Marge (00:28:58) - Pat is doing his part to make the world a better place. And it's not just through the device itself and what it allows people to do to test the potency of their flower, their infusions at home, but it's also the ethos that he brings to running the company. The take the high road mindset that I love to see and I love to promote because I think entrepreneurs like that who are making the world shine a little bit brighter in their way, it's so important to talk about and to celebrate. So I hope you enjoyed that conversation. As always, I will link to everything in the show notes, including the conversation that I had a little while back with Parker from T Check where we talk more about the device itself. Do you have any questions about it? It's worthwhile checking that out, that episode as well.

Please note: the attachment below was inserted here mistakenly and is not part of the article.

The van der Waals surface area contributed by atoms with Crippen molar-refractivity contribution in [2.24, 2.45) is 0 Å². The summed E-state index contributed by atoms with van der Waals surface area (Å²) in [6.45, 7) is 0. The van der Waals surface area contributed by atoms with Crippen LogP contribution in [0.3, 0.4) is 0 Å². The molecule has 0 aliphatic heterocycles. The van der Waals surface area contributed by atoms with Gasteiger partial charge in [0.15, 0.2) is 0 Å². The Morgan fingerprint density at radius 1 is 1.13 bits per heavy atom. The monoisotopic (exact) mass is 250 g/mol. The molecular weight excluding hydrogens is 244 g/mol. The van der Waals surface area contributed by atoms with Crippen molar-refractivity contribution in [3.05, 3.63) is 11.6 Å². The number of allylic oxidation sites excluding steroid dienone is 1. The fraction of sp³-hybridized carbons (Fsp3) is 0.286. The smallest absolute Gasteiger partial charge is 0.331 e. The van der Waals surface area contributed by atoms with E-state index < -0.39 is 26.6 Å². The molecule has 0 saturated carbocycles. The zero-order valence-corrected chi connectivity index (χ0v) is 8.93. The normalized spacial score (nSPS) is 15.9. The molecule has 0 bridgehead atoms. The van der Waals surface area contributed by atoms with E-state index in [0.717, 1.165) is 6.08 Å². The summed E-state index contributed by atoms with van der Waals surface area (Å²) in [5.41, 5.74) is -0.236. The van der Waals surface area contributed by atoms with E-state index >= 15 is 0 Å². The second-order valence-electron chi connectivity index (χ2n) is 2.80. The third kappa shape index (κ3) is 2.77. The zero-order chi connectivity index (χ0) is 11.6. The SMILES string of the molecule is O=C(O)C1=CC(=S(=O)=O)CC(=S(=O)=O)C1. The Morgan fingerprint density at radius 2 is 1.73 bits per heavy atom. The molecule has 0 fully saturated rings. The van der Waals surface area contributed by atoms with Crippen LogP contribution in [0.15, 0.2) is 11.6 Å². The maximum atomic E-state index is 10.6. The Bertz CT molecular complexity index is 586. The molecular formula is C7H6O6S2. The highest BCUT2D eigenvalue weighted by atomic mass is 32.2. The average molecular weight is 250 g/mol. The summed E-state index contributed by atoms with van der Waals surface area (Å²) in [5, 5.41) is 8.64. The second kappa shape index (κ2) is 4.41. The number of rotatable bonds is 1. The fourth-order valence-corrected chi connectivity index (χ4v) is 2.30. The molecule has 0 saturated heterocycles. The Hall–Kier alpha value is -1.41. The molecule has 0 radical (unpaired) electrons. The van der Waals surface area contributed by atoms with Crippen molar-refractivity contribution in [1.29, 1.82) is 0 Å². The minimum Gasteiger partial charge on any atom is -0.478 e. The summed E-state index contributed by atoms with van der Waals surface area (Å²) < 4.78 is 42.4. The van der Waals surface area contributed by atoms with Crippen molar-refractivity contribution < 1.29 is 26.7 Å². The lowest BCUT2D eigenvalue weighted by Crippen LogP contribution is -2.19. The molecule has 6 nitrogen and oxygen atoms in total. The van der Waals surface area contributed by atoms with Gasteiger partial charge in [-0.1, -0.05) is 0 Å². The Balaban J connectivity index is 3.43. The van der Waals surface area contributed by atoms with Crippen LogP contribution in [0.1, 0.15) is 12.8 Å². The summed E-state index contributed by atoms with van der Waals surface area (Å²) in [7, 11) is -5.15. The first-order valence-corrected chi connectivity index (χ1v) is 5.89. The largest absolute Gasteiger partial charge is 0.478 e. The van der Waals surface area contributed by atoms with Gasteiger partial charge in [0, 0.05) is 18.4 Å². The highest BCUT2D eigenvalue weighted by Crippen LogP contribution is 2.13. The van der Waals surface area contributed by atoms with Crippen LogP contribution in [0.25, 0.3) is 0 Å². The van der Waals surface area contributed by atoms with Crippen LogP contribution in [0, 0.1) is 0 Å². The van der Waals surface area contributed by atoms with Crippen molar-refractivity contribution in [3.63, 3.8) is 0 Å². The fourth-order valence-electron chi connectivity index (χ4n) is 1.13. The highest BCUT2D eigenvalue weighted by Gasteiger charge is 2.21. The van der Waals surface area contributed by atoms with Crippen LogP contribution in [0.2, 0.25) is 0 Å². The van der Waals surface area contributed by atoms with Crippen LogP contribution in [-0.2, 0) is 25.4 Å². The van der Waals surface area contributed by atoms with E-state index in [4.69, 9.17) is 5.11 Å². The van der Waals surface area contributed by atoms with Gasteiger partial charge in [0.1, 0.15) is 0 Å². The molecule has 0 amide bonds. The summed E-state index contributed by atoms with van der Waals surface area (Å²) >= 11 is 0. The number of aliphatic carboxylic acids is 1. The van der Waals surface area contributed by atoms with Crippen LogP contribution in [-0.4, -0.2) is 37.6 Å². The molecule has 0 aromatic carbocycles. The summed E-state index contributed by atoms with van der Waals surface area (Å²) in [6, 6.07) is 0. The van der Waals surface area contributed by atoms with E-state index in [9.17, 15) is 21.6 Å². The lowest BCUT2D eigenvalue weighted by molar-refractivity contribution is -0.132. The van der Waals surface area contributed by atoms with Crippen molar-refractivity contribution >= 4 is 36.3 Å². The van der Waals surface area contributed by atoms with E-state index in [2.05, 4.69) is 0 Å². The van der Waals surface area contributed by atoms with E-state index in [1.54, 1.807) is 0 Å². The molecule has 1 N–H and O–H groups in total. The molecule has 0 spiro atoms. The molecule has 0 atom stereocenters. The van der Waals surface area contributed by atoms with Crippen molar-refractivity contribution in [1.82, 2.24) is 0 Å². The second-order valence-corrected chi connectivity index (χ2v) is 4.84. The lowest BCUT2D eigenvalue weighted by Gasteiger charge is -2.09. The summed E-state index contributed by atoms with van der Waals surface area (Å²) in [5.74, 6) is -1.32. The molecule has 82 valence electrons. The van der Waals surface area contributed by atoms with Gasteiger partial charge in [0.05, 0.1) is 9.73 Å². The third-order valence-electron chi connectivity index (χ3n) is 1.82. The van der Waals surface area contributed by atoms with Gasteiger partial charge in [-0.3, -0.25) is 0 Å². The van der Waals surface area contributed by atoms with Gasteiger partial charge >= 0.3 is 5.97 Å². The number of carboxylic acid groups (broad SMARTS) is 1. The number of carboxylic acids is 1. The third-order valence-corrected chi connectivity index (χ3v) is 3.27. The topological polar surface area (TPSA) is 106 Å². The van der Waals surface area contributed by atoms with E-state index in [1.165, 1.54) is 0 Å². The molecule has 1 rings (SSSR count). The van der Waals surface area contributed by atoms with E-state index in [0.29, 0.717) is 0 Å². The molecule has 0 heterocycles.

Marge (00:29:41) - If you enjoyed this conversation, please consider sharing it with somebody that you care about. And until next week, my friends, stay high. Are you tired of trying edibles that are inconsistent and strength and flavor attempting to figure out your tolerance? Do you want to take control of your edibles experience and find the optimum combination of factors that results in the best outcome? If so, this edibles journal is perfect for you. The Bite Me Edibles Journal provides a convenient and organized way for you to track and record your edibles experience. Whether it's homemade edibles or store bot, it includes 48 fillable pages. It's sized eight and a half by 11 for plenty of writing space. Includes information on calculating the potency of homemade edibles and it was created by an edibles expert. Whether you're a seasoned edibles enthusiast, or just starting out on your cannabis journey, the Bite Me Edibles Journal is an essential tool for anyone interested in enjoying their edibles to the fullest. Take control of your high life with this convenient and helpful resource. Add it to your Amazon cart today. Tap the link in the show notes.